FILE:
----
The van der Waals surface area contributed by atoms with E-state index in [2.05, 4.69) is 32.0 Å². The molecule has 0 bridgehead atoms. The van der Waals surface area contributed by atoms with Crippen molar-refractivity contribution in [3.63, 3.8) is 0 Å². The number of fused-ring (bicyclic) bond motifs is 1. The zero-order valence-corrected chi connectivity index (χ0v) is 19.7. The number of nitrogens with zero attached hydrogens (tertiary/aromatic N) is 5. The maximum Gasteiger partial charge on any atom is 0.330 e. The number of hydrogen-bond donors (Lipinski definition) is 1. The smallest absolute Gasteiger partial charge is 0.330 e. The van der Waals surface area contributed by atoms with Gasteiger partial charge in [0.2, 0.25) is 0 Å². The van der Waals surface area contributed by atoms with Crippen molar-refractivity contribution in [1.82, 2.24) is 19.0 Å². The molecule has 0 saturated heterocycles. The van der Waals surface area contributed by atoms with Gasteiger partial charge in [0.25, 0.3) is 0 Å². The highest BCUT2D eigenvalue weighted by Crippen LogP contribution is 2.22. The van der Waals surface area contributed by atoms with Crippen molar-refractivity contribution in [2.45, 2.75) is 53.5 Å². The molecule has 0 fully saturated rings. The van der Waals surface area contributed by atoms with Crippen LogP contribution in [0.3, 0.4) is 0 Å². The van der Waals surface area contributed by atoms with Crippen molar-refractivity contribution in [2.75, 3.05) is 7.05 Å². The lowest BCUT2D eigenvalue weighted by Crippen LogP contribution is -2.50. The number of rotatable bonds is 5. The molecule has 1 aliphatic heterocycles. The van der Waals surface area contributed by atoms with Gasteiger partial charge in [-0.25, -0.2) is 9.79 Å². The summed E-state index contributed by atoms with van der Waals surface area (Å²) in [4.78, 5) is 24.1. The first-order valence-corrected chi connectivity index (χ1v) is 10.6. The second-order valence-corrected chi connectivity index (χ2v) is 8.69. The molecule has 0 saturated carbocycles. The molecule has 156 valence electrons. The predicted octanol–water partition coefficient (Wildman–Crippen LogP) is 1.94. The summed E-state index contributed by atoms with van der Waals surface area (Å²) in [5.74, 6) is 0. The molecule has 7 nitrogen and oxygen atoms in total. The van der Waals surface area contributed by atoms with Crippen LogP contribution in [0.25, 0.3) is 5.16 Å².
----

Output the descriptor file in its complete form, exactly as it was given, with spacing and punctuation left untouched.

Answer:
The van der Waals surface area contributed by atoms with E-state index in [2.05, 4.69) is 32.0 Å². The molecule has 0 bridgehead atoms. The van der Waals surface area contributed by atoms with Crippen molar-refractivity contribution in [3.63, 3.8) is 0 Å². The number of fused-ring (bicyclic) bond motifs is 1. The zero-order valence-corrected chi connectivity index (χ0v) is 19.7. The number of nitrogens with zero attached hydrogens (tertiary/aromatic N) is 5. The maximum Gasteiger partial charge on any atom is 0.330 e. The number of hydrogen-bond donors (Lipinski definition) is 1. The smallest absolute Gasteiger partial charge is 0.330 e. The van der Waals surface area contributed by atoms with Gasteiger partial charge in [0.2, 0.25) is 0 Å². The van der Waals surface area contributed by atoms with Crippen molar-refractivity contribution in [1.82, 2.24) is 19.0 Å². The molecule has 0 saturated heterocycles. The van der Waals surface area contributed by atoms with Gasteiger partial charge in [0.25, 0.3) is 0 Å². The highest BCUT2D eigenvalue weighted by Crippen LogP contribution is 2.22. The van der Waals surface area contributed by atoms with Crippen molar-refractivity contribution in [2.45, 2.75) is 53.5 Å². The molecule has 0 fully saturated rings. The van der Waals surface area contributed by atoms with Crippen LogP contribution in [0.3, 0.4) is 0 Å². The van der Waals surface area contributed by atoms with Crippen molar-refractivity contribution in [2.75, 3.05) is 7.05 Å². The lowest BCUT2D eigenvalue weighted by Crippen LogP contribution is -2.50. The number of rotatable bonds is 5. The molecule has 1 aliphatic heterocycles. The van der Waals surface area contributed by atoms with Gasteiger partial charge in [-0.25, -0.2) is 9.79 Å². The summed E-state index contributed by atoms with van der Waals surface area (Å²) in [4.78, 5) is 24.1. The first-order valence-corrected chi connectivity index (χ1v) is 10.6. The second-order valence-corrected chi connectivity index (χ2v) is 8.69. The molecule has 0 saturated carbocycles. The molecule has 156 valence electrons. The predicted octanol–water partition coefficient (Wildman–Crippen LogP) is 1.94. The summed E-state index contributed by atoms with van der Waals surface area (Å²) in [5.74, 6) is 0. The molecule has 7 nitrogen and oxygen atoms in total. The van der Waals surface area contributed by atoms with Crippen LogP contribution in [0.25, 0.3) is 5.16 Å².